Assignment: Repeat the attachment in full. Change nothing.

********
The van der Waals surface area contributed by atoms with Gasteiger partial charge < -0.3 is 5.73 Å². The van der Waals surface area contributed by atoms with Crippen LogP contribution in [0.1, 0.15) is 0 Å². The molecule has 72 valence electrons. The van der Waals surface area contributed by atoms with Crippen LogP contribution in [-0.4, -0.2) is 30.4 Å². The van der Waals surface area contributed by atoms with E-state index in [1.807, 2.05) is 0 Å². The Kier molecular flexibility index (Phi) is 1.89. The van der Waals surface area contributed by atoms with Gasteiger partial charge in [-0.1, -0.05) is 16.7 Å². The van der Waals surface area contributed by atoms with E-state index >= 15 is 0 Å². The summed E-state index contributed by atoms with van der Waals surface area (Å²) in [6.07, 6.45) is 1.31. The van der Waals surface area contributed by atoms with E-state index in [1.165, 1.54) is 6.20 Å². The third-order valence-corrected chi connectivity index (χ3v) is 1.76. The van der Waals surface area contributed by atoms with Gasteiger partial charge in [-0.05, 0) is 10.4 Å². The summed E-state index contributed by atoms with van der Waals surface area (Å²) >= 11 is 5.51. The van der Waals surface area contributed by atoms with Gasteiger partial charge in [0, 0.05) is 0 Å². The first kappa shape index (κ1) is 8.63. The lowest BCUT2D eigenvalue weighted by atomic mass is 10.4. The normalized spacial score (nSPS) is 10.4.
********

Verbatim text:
The van der Waals surface area contributed by atoms with Gasteiger partial charge < -0.3 is 5.73 Å². The van der Waals surface area contributed by atoms with Crippen LogP contribution in [0.1, 0.15) is 0 Å². The molecule has 72 valence electrons. The van der Waals surface area contributed by atoms with Crippen LogP contribution in [-0.4, -0.2) is 30.4 Å². The van der Waals surface area contributed by atoms with E-state index in [1.807, 2.05) is 0 Å². The Kier molecular flexibility index (Phi) is 1.89. The van der Waals surface area contributed by atoms with Gasteiger partial charge in [-0.1, -0.05) is 16.7 Å². The van der Waals surface area contributed by atoms with E-state index >= 15 is 0 Å². The summed E-state index contributed by atoms with van der Waals surface area (Å²) in [6.07, 6.45) is 1.31. The van der Waals surface area contributed by atoms with E-state index in [1.165, 1.54) is 6.20 Å². The third-order valence-corrected chi connectivity index (χ3v) is 1.76. The van der Waals surface area contributed by atoms with Gasteiger partial charge in [-0.05, 0) is 10.4 Å². The summed E-state index contributed by atoms with van der Waals surface area (Å²) >= 11 is 5.51. The van der Waals surface area contributed by atoms with Gasteiger partial charge in [0, 0.05) is 0 Å². The first kappa shape index (κ1) is 8.63. The lowest BCUT2D eigenvalue weighted by atomic mass is 10.4. The normalized spacial score (nSPS) is 10.4.